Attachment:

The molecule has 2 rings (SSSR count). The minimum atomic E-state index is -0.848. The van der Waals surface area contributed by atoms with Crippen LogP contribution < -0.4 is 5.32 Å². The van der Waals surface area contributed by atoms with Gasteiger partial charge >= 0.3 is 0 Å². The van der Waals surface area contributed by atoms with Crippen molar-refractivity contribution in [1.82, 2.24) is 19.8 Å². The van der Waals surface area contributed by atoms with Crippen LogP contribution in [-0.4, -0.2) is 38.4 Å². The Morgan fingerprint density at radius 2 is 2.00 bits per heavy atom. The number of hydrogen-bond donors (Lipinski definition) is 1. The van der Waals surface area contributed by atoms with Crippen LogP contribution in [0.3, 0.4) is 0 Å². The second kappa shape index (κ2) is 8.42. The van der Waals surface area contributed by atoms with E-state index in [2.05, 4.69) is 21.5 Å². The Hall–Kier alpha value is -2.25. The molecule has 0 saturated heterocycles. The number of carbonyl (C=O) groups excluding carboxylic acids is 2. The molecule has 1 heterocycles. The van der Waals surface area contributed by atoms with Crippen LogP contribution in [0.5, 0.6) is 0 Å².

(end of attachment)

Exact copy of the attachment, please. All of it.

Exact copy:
The molecule has 2 rings (SSSR count). The minimum atomic E-state index is -0.848. The van der Waals surface area contributed by atoms with Crippen LogP contribution < -0.4 is 5.32 Å². The van der Waals surface area contributed by atoms with Gasteiger partial charge >= 0.3 is 0 Å². The van der Waals surface area contributed by atoms with Crippen molar-refractivity contribution in [1.82, 2.24) is 19.8 Å². The van der Waals surface area contributed by atoms with Crippen LogP contribution in [-0.4, -0.2) is 38.4 Å². The Morgan fingerprint density at radius 2 is 2.00 bits per heavy atom. The number of hydrogen-bond donors (Lipinski definition) is 1. The van der Waals surface area contributed by atoms with Crippen LogP contribution in [0.3, 0.4) is 0 Å². The second kappa shape index (κ2) is 8.42. The van der Waals surface area contributed by atoms with E-state index in [2.05, 4.69) is 21.5 Å². The Hall–Kier alpha value is -2.25. The molecule has 0 saturated heterocycles. The number of carbonyl (C=O) groups excluding carboxylic acids is 2. The molecule has 1 heterocycles. The van der Waals surface area contributed by atoms with Crippen LogP contribution in [0.5, 0.6) is 0 Å².